The use of axial loaded MRI in place of radiographs for surveillance of Adolescent Idiopathic Scoliosis: one practice's experience and recommendations
© Knott et al; licensee BioMed Central Ltd. 2009
Published: 14 December 2009
There have been several recent research studies published suggesting that MRI scans may prove to be a viable alternative to radiographs in the surveillance of curves for patients with AIS.
Our experiences are recorded in order to share them and to give recommendations to physicians interested in incorporating these techniques into their scoliosis clinics.
Results and conclusion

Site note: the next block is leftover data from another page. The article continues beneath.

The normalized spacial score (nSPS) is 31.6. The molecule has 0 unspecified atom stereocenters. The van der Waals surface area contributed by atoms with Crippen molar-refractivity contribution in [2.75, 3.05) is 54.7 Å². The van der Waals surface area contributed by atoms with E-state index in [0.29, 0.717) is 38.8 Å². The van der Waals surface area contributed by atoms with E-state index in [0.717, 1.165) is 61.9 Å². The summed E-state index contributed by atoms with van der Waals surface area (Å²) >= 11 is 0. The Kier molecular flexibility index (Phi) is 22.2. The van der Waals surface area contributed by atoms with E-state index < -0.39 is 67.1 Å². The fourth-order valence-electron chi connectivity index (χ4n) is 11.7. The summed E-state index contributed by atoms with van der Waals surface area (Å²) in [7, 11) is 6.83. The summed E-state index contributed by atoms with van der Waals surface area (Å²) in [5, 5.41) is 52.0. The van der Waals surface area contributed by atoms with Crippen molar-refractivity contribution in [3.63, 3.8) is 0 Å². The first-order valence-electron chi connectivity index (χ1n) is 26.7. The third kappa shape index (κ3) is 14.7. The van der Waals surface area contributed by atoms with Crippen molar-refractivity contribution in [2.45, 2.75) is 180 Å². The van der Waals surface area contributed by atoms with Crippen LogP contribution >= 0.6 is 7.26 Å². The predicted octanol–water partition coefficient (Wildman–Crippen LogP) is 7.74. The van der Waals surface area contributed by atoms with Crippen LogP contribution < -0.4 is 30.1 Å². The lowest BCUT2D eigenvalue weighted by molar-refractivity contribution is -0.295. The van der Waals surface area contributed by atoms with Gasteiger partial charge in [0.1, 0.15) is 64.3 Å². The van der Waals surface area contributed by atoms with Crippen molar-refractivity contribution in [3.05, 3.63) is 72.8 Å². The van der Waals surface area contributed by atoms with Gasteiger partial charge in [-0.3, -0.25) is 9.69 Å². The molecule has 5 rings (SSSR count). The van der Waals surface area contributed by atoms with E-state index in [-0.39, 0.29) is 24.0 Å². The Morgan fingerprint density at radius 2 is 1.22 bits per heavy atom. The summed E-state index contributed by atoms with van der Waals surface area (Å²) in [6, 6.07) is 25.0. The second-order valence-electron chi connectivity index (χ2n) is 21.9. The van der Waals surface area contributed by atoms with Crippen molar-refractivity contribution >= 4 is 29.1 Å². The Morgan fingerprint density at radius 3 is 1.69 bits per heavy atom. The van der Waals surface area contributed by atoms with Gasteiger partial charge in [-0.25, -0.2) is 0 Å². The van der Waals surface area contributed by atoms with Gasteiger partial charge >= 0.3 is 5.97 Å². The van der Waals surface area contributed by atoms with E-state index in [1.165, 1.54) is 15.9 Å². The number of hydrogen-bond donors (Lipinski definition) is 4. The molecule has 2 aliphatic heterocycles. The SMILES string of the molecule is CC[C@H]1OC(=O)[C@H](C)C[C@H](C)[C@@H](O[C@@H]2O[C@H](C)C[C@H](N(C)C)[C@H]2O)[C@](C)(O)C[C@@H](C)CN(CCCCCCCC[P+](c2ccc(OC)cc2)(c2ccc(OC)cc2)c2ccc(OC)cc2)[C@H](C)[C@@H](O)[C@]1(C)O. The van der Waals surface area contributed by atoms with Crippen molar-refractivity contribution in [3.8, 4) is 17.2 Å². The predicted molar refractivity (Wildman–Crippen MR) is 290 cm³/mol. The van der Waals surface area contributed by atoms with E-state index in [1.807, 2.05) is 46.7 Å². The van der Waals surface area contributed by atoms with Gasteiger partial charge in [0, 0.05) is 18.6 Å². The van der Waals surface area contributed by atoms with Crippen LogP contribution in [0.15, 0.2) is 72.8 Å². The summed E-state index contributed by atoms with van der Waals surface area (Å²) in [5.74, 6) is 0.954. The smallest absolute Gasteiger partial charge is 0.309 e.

Our experience using axial loaded MRI to evaluate scoliosis curves led to a number of important lessons. We found that parents of adolescent patients were very aware of the dangers of repeated spinal radiographs, and were very interested in using a non-radiographic method. They were not overly concerned with the increased cost, and were willing to go through a more inconvenient process to obtain the MRI compared with the ease of obtaining an x-ray in the clinic. The MRI scan was initially about ten times the cost of a radiograph, but after working on a shortened protocol to obtain only a few coronal images on the MRI, we were able to bring the cost of the MRI down so that it was only about two times the cost of a radiograph. Doing an abbreviated MRI during clinic added between 30 and 60 minutes to the patients office visit time. Fitting in scoliosis MRI's between those of regular MRI patients was difficult, and sometimes resulted in increased waiting time for the scoliosis patients. Having the patient stand in the waiting room rather than sit helped alleviate the need to put on the axial loading device for 10 minutes before having the patient enter the MRI scanner [1–5].
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